Eg. light. we need light - daylight eg. the amount of time we spend indoor is like 3pc on average in the US (compared to 10 many decades ago)- am speaking about kids - it is probably the same for adults or worse.. Also ppl chroincally jetlagged without ever having taken a flight as they use too much artificial light /don't get enough darkness /sleep at nite. (eg I used to trade Asian fx during European hours …. - you can imagine how my body clock got out of whack etc etc etc)

see Jacob Libermangood intro on light, vision and health

James Lackey responds:

This is fantastic! The Huberman Lab agrees a… The brain is the eyes and the eyes literally pop out of the skull during development. Light is s key to good mental health!

Andrew advises to watch the sunrise and sunset daily. My Lack Hack to reset or to maintain the body clock meme is Planet Fitness. My hypothesis is if we watch the fireball in the sky dip from horizon it’s about 2 minutes from bottom to top if your on a British Navy ship a few hundred years ago it was a simple task and all hands on deck. If we are on the equator this is 12 hour days.

Shakelton in his arctic voyages had a big problem. In Alaska Army guys have a point in the year of incredibly low sunlight or 24 hours of dark like an eclipse day and 24 hours of blue skies at night. The Army and the British navy always find life hacks to be fit for duty

Ok so you want to fall asleep by let’s say 9 pm tonight? Get up 3 am and blast yourself in stand up tan room at planet fitness! It’s close then a few minutes before dawn get outside and literally stare at the color change of the shy at nautical sunrise which is before the fireball

The Huberman lab falsified my hypothesis that’s it’s the 2 minutes it take for fireball to go from top to bottom. That doesn’t work. What does work is the change and range of colors of the sky the light refraction. Then why the lack hack do planet fitness 18 hours before exact bed night go to sleep in a cool dark silence room?

Because like trader it’s the duration and the magnitude of the sunlight daily! Ya see in S Florida a very light skinned person has to be careful due to the magnitude of the sun on skin cancer spectrum. Therefore the duration and Magnitude is imperative for physical and mental health. When I realize that I shut all lights off in my house when my daily sun limit was maxed out IR too much sun at beach and bmx track I said omg!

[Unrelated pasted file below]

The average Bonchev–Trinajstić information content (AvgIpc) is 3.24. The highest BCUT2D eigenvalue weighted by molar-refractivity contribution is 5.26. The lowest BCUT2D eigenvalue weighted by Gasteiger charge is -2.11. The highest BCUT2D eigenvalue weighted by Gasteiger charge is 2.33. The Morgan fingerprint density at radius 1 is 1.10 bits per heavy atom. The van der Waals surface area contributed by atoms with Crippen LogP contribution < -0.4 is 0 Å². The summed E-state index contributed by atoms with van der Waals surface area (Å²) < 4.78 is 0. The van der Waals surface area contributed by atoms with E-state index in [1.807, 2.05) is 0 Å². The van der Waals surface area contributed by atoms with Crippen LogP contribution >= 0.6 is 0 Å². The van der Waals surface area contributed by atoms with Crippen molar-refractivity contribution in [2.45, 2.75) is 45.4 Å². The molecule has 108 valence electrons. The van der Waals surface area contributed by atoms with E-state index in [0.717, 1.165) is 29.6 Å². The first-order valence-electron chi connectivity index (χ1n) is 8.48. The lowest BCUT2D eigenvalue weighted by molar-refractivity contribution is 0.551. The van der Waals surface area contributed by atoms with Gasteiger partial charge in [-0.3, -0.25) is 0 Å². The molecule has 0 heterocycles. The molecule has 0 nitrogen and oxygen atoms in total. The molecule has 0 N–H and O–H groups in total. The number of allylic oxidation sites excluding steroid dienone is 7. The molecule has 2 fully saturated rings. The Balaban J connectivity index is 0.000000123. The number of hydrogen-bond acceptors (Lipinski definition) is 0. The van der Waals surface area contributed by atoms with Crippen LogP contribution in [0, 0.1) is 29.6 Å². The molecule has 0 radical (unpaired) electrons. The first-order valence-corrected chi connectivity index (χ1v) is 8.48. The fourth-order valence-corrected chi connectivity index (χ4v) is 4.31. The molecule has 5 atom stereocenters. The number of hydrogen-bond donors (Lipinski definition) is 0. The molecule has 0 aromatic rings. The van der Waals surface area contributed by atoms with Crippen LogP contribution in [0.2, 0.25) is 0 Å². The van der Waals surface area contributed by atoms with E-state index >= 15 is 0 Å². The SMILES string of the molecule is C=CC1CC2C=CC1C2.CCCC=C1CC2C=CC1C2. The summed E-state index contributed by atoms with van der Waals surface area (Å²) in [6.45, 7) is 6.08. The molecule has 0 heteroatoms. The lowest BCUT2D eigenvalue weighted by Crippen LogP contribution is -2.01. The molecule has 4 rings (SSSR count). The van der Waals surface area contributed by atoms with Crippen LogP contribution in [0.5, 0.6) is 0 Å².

So the falsified hypothesis led to another it’s not only the eyes signal the brain chemistry the sun rise plus 16/18 hours you see sunset and boom you can sleep. You need f(X) amount of physical sunlight and duration and magnitude must be maximum for your body skin etc/brain chemistry and dna what ever the hades all that must mean.

I’m genetic white Nordic and I’m tricking my eyes to signal it’s brain to think it’s Summer Solatice in Fall or best Winter

PS trade the Dax vs SPU for a bit and live dad bmx dad life it was too hard until we used science!

Larry Williams adds:

Increase telomere length

[For example: Lifestyle Changes May Lengthen Telomeres, A Measure of Cell Aging]

Nov

12

H.L. Mencken Quotes for the Cynical Soul

Nov

11

A Chinese company that read this post contributes their writeup on wind power:

Interesting Facts You Should Know About Wind Energy

Nov

9

several inquiries have asked me about the University of Austin. if you've ever tried to advise a very sick person to travel away from home and other who takes care of them, you know that they won't go from home. same is true for profs. they like it if their univ provided freedom but they have too much invested in tiaa and home and faculty club to and accoutrements to and stasis to move.

one notes that the pres of st. johns annapolis is heading the new univ of austin. i've seen many colleges that my family and numerous grandchildren have gone to. st. johns provided the best education of all. that a pres of this quality is willing to start over is amazing.

Vic's twitter feed

Nov

9

Bonds and stocks

November 9, 2021 | Leave a Comment